Most people are unaware of the need for accessibility until it touches them personally. In Canada, where 1 in 5 individuals have a disability and 47% of adults have a relationship with someone who does, the need is glaringly evident. Factor in the rapidly aging demographic, and the need is not just evident but urgent.
Disability can naturally accompany the aging process, with many older people encountering challenges such as hearing and vision loss, reduced mobility, and health issues such as rheumatism and arthritis, hindering their full engagement in their communities. While the onset of age-related disabilities can often be unavoidable, addressing barriers to accessibility is not.
This is why planning for accessibility is long overdue. The latest census data from 2021 reveals a staggering population growth of 12 percent in the number of Canadians aged 85 and older, more than twice the overall population growth rate of 5.2 percent. This figure has doubled since the 2001 census and is projected to triple by 2046. With these projections, the current statistic of 1 in 5 Canadians with a disability is anticipated to increase.
By 2035, Canada is projected to become a ‘super-aged’ nation with 1 in 4 Canadians surpassing 65. Everyone will notice this effect as this population shift will exert significant pressure on health care, social systems, the labour force, and the housing market. The sustainability of these components hinges on a built environment that ensures our older population’s continued access.
But how do we do that?
We need to eliminate barriers within the built environment and beyond. Barriers include steep stairs without handrails, a lack of ramps for wheelchairs or other mobility devices, narrow doorways that make it difficult for walkers or wheelchairs to pass through, insufficient seating in public places, poor lighting, and inadequate sound design.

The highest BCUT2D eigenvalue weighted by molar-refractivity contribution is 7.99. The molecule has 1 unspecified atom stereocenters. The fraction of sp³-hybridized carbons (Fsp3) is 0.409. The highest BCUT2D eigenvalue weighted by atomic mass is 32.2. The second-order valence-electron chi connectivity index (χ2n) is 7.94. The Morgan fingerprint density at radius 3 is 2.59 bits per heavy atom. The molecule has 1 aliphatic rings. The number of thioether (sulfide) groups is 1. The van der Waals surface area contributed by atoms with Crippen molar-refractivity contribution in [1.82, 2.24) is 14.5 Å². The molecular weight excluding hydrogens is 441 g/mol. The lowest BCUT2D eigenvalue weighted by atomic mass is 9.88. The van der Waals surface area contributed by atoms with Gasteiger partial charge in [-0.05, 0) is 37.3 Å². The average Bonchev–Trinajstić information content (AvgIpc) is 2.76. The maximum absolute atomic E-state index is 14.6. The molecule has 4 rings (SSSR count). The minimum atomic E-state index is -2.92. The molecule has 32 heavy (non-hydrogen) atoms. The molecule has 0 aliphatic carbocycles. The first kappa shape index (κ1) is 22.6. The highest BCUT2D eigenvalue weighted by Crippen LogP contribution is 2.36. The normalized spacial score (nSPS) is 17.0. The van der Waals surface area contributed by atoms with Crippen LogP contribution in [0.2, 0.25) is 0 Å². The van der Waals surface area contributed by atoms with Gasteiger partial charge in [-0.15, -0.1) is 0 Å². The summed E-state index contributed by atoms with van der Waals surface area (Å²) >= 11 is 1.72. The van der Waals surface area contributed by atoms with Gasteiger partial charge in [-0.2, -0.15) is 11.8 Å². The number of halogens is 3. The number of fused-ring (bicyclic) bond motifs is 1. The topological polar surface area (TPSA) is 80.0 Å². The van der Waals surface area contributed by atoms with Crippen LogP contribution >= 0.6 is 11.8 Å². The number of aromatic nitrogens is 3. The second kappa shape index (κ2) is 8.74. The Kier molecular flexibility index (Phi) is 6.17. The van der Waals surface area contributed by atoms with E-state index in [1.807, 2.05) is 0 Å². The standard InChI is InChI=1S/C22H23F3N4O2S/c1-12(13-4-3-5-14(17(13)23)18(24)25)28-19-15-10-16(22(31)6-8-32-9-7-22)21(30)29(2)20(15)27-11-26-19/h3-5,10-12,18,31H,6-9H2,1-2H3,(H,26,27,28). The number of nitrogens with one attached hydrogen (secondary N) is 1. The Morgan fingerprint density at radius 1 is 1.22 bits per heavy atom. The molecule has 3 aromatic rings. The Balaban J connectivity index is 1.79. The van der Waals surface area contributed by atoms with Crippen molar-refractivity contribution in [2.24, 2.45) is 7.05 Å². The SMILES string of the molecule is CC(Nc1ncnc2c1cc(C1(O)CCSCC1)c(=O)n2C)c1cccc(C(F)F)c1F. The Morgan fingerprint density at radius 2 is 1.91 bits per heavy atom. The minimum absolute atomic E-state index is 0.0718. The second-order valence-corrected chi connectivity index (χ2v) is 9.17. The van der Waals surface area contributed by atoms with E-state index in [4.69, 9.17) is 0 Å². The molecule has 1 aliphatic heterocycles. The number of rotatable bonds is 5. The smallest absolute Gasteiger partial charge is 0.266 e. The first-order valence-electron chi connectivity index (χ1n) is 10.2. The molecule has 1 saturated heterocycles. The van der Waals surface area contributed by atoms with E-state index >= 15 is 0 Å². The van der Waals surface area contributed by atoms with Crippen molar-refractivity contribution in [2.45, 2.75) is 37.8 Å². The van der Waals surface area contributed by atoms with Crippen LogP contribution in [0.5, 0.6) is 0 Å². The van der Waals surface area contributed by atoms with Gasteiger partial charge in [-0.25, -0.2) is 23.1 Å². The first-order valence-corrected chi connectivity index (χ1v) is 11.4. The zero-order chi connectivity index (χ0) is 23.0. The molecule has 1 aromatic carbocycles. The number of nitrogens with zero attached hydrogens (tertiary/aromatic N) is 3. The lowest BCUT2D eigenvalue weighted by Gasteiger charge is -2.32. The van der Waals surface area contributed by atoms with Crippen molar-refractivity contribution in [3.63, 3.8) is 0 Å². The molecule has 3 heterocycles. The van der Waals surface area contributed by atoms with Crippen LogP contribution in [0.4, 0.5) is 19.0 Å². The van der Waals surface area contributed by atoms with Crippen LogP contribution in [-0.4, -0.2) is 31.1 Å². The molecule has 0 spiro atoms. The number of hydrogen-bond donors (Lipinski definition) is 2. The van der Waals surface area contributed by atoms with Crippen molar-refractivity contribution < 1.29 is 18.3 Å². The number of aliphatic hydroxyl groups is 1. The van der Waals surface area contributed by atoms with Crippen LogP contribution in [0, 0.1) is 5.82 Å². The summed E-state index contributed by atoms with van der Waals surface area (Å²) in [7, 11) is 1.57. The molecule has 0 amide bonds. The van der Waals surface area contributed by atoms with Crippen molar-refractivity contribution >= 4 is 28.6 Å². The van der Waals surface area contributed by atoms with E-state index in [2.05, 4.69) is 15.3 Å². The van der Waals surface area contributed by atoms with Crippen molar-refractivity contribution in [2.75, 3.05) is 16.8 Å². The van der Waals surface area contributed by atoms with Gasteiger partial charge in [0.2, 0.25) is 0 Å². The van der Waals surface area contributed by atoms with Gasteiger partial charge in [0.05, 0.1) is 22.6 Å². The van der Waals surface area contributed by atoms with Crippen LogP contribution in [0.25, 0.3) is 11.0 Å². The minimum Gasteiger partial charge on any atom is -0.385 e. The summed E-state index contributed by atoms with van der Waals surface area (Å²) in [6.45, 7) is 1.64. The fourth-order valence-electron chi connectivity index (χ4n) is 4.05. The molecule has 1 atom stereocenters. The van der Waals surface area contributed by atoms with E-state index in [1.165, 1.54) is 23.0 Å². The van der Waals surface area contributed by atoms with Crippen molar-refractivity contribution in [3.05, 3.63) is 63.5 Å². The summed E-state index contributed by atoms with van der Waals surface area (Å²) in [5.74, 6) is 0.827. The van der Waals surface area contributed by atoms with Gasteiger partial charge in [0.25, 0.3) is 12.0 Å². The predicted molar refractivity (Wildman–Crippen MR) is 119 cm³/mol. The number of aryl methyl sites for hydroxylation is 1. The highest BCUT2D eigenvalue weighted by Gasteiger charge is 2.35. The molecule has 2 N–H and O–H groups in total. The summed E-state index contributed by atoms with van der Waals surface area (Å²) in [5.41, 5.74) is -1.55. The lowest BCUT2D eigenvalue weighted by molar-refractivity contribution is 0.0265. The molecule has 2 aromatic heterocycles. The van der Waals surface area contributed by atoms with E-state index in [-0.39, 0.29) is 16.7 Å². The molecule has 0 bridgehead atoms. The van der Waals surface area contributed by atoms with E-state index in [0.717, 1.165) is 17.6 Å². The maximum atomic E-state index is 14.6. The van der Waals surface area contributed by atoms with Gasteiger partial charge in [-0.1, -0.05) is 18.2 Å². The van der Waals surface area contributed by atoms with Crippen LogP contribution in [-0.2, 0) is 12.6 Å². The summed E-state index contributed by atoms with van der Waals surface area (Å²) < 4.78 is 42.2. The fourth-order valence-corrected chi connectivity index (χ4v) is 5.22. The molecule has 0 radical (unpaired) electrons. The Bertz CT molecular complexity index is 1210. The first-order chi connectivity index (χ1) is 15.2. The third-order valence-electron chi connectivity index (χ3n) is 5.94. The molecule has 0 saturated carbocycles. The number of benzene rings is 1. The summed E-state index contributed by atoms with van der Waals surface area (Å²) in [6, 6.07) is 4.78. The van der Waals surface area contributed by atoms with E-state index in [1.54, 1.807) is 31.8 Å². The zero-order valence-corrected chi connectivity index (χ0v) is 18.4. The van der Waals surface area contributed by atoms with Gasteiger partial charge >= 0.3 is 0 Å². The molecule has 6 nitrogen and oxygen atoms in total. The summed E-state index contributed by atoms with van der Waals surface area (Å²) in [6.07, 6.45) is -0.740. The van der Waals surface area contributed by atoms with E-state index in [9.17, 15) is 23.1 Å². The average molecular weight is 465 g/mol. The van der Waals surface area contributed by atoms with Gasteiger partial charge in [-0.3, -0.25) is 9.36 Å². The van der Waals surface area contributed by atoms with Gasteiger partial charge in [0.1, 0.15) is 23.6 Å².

When we commit to dismantling barriers today, we ensure that individuals of all ages and abilities can navigate the public spaces that make up our communities tomorrow. Accessibility is an investment in healthy environments that nurture inclusivity and a sense of belonging. Often, as people grow older, they can face isolation and a sense of disconnection from their communities. By championing accessibility and inclusion, we actively work toward mitigating this isolation, empowering seniors to remain active participants in our communities.
Seniors often point to the lack of accessible sidewalks, poor lighting, and obstacles on sidewalks when pinpointing some of the challenges they have in navigating their communities. In addition to a lack of covered benches to rest and take refuge from the sun or rain, there are all sorts of accessibility issues that can be found in our communities that can be addressed to create ease of flow from entrance to exit and building to building.
While awareness for accessibility is increasing with initiatives such as the World Health Organization’s Global Age-Friendly Cities Project in 2006 which includes several Canadian communities, and the passing of the Accessible Canada Act in 2019 that states all federally-regulated buildings need to be accessible, there’s still the matter of creating meaningful access. That is, using a holistic, consistent, and people-focused approach to measuring a site’s accessibility based on the experience of people with varying disabilities.